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Emory v. City of Phoenix

United States District Court, D. Arizona

March 20, 2014

Malcolm Emory; Western Cherokee Longhair Tribe, Plaintiffs,
v.
City of Phoenix; Aaron J Carreon Ainsa; Elizabeth A Suggs; R.K. Gavin; Unknown Parties, Defendants.

ORDER

G. MURRAY SNOW, District Judge.

Pending before the Court is the Motion to Dismiss (Doc. 6) filed by Defendants City of Phoenix, Aaron Carreon-Ainsa, Elizabeth Suggs, and R.K. Gavin. For the following reasons the Motion is granted.

BACKGROUND

Plaintiffs filed their Complaint (Doc. 1) on December 18, 2013. The Complaint concerns a piece of property that Plaintiffs claim is owned by "The Western Cherokee Longhair Trial Land Trust" and is located "within the city of Phoenix, but not part of the city of Phoenix." ( Id. at 1.) Plaintiffs claim the land is a "tribal enrollment office and a private residence." ( Id. ) They claim the property is "borderland and therefore the U.S. District Court should have jurisdiction over this matter." ( Id. ) Plaintiffs seek relief from the city of Phoenix and its name and unnamed agents for trespassing, harassing, and violation of other unspecified rights including "tribal rights guaranteed under the Treaty of Hopewell and other treaties as well as federal law." ( Id. )

On December 19, 2013, the Court issued an order requiring that "the parties must meet and confer prior to the filing of a motion to dismiss" and that "motions to dismiss must contain a certification of conferral indicating that the parties have conferred to determine whether an amendment could cure a deficient pleading." (Doc. 3 at 1.) On January 7, 2014, Defendants filed a Motion to Dismiss for lack of subject matter jurisdiction. On the same day, the Court issued an order (Doc. 7) reaffirming the Court's previous order requiring the parties to meet and confer before filing a motion to dismiss. The Court's January 7 order also gave the specific requirement that Defendants take the steps to meet and confer set forth in the initial order within seven days. ( Id. ) On January 13, 2014, Defendants filed the Declaration of Robert Hyde Regarding Conferral on Defendants' Motion to Dismiss (Doc. 8). The Declaration stated that Mr. Hyde, an attorney for the City of Phoenix, had made multiple attempts to contact Plaintiff Malcolm Emory using the telephone number and address listed on the Complaint. (Doc. 8 at ¶ 3-11.) Mr. Hyde also declared that he left multiple voice messages detailing the reason for the call and his contact information on the 2nd, 3rd, and 7th of January, 2014. ( Id. at ¶ 3, 4, 7.) After no response, Defendants filed the Motion to Dismiss (Doc. 6) on January 7, 2014. The Declaration also stated that continued attempts to reach Mr. Emory resulted in the following message: "At the subscriber's request, this phone does not accept incoming calls. Message NV86158." ( Id. at ¶ 9.) Mr. Hyde's Declaration stated he received no response from Mr. Emory at all. ( Id. at ¶ 11.)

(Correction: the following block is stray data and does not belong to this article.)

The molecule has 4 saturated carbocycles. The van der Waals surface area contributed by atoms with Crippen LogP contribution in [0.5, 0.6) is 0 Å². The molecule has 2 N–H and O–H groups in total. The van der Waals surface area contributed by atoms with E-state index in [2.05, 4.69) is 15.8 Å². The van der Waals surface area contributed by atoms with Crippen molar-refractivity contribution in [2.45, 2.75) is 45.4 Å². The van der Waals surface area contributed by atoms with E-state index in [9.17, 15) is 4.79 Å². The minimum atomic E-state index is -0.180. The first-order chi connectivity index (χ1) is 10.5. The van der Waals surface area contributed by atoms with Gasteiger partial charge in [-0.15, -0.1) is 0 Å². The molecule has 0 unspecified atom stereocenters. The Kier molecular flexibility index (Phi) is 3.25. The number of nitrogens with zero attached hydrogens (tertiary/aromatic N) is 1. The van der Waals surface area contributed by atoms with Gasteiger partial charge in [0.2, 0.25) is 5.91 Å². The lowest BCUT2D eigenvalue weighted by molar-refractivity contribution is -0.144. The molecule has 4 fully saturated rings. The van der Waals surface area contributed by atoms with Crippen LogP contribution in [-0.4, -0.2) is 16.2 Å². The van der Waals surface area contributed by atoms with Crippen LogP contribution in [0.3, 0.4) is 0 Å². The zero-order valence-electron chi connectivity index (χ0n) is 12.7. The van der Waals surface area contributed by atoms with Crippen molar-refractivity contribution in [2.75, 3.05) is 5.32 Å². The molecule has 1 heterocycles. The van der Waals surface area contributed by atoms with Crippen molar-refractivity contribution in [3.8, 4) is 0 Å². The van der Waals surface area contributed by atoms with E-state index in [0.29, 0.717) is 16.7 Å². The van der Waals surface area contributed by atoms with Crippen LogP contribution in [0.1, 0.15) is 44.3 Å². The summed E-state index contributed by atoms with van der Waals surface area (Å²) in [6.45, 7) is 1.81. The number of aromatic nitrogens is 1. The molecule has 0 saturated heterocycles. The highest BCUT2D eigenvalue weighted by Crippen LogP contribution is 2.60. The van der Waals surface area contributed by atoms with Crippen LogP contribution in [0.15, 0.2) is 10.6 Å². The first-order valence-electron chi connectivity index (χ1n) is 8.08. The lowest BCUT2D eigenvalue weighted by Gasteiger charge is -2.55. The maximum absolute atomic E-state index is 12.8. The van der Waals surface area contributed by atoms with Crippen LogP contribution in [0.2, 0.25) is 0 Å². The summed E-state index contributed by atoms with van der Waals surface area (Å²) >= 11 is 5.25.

On February 14, 2014, the Court issued an order stating that "an opposing party to a motion to dismiss for lack of jurisdiction may, unless otherwise ordered by the Court, have thirty (30) days after service within which to serve and file a responsive memorandum in opposition.'" (Doc. 9 at 1.) The Court then ordered "that Plaintiffs file and serve a responsive memorandum to Defendants' Motion (Doc. 6) before 5:00 p.m. on February 28, 2014." ( Id. at 2.) If not, "the Court may consider such failure to respond as consent to the granting of the motion. This could result in the dismissal of Plaintiffs' claim(s)." ( Id. ) The deadline set by the Court has now passed with no response from Plaintiffs.